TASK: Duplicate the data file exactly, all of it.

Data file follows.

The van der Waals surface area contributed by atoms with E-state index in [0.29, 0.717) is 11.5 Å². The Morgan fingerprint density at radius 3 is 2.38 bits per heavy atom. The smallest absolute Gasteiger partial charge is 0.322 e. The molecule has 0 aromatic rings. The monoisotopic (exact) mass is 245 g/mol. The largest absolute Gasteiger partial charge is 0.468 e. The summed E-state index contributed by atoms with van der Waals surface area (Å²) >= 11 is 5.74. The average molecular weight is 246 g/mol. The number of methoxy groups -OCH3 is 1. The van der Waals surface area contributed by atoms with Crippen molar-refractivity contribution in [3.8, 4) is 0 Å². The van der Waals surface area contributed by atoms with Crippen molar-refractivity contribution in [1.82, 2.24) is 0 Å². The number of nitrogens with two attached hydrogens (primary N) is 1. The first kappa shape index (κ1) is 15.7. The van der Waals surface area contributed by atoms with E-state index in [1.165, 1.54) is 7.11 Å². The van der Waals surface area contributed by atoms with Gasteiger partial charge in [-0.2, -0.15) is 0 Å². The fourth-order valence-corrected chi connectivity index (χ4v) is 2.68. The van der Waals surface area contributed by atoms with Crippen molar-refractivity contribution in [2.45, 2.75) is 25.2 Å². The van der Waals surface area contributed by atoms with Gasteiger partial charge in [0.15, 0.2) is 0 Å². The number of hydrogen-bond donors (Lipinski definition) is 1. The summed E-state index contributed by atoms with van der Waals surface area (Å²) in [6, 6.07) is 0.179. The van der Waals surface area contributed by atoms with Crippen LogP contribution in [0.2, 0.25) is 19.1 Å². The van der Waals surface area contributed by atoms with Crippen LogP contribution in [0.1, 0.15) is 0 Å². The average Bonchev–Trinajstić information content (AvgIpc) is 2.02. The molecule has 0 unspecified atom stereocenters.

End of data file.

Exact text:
The van der Waals surface area contributed by atoms with E-state index in [0.29, 0.717) is 11.5 Å². The Morgan fingerprint density at radius 3 is 2.38 bits per heavy atom. The smallest absolute Gasteiger partial charge is 0.322 e. The molecule has 0 aromatic rings. The monoisotopic (exact) mass is 245 g/mol. The largest absolute Gasteiger partial charge is 0.468 e. The summed E-state index contributed by atoms with van der Waals surface area (Å²) >= 11 is 5.74. The average molecular weight is 246 g/mol. The number of methoxy groups -OCH3 is 1. The van der Waals surface area contributed by atoms with Crippen molar-refractivity contribution in [3.8, 4) is 0 Å². The van der Waals surface area contributed by atoms with Crippen molar-refractivity contribution in [1.82, 2.24) is 0 Å². The number of nitrogens with two attached hydrogens (primary N) is 1. The first kappa shape index (κ1) is 15.7. The van der Waals surface area contributed by atoms with E-state index in [1.165, 1.54) is 7.11 Å². The van der Waals surface area contributed by atoms with Gasteiger partial charge in [-0.2, -0.15) is 0 Å². The fourth-order valence-corrected chi connectivity index (χ4v) is 2.68. The van der Waals surface area contributed by atoms with Crippen molar-refractivity contribution in [2.45, 2.75) is 25.2 Å². The van der Waals surface area contributed by atoms with Gasteiger partial charge in [0.15, 0.2) is 0 Å². The number of hydrogen-bond donors (Lipinski definition) is 1. The summed E-state index contributed by atoms with van der Waals surface area (Å²) in [6, 6.07) is 0.179. The van der Waals surface area contributed by atoms with Crippen LogP contribution in [0.2, 0.25) is 19.1 Å². The van der Waals surface area contributed by atoms with Crippen LogP contribution in [0.1, 0.15) is 0 Å². The average Bonchev–Trinajstić information content (AvgIpc) is 2.02. The molecule has 0 unspecified atom stereocenters.